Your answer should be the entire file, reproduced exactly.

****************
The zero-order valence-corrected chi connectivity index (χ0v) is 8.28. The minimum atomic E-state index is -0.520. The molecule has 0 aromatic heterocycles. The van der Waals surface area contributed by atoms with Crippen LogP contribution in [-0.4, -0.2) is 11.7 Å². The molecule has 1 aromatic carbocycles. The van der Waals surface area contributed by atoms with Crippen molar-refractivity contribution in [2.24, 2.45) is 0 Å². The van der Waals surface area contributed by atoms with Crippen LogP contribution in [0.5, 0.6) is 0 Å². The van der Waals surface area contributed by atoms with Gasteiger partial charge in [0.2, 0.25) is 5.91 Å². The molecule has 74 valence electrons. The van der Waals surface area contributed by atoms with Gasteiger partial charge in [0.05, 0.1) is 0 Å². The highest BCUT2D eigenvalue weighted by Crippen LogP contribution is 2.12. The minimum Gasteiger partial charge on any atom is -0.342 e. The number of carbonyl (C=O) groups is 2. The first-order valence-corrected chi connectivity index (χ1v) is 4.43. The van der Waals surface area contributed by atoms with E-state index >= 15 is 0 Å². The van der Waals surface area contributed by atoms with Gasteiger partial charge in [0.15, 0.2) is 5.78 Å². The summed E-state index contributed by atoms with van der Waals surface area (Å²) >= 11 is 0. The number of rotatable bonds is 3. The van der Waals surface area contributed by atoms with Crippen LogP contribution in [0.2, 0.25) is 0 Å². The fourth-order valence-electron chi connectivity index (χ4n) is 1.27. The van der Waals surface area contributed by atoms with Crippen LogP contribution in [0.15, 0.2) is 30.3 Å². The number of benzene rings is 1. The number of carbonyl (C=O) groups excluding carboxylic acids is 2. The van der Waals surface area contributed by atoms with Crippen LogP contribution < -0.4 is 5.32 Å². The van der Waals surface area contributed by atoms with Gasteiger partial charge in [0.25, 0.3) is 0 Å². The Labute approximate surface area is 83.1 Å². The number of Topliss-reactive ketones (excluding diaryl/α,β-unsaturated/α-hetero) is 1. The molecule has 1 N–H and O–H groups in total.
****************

The zero-order valence-corrected chi connectivity index (χ0v) is 8.28. The minimum atomic E-state index is -0.520. The molecule has 0 aromatic heterocycles. The van der Waals surface area contributed by atoms with Crippen LogP contribution in [-0.4, -0.2) is 11.7 Å². The molecule has 1 aromatic carbocycles. The van der Waals surface area contributed by atoms with Crippen molar-refractivity contribution in [2.24, 2.45) is 0 Å². The van der Waals surface area contributed by atoms with Crippen LogP contribution in [0.5, 0.6) is 0 Å². The van der Waals surface area contributed by atoms with Gasteiger partial charge in [0.2, 0.25) is 5.91 Å². The molecule has 74 valence electrons. The van der Waals surface area contributed by atoms with Gasteiger partial charge in [0.05, 0.1) is 0 Å². The highest BCUT2D eigenvalue weighted by Crippen LogP contribution is 2.12. The minimum Gasteiger partial charge on any atom is -0.342 e. The number of carbonyl (C=O) groups is 2. The first-order valence-corrected chi connectivity index (χ1v) is 4.43. The van der Waals surface area contributed by atoms with E-state index >= 15 is 0 Å². The van der Waals surface area contributed by atoms with Gasteiger partial charge in [0.15, 0.2) is 5.78 Å². The summed E-state index contributed by atoms with van der Waals surface area (Å²) >= 11 is 0. The number of rotatable bonds is 3. The van der Waals surface area contributed by atoms with Crippen LogP contribution in [0.2, 0.25) is 0 Å². The fourth-order valence-electron chi connectivity index (χ4n) is 1.27. The van der Waals surface area contributed by atoms with Crippen LogP contribution in [0.15, 0.2) is 30.3 Å². The number of benzene rings is 1. The number of carbonyl (C=O) groups excluding carboxylic acids is 2. The van der Waals surface area contributed by atoms with Crippen LogP contribution < -0.4 is 5.32 Å². The van der Waals surface area contributed by atoms with Gasteiger partial charge in [0.25, 0.3) is 0 Å². The Labute approximate surface area is 83.1 Å². The number of Topliss-reactive ketones (excluding diaryl/α,β-unsaturated/α-hetero) is 1. The molecule has 1 N–H and O–H groups in total.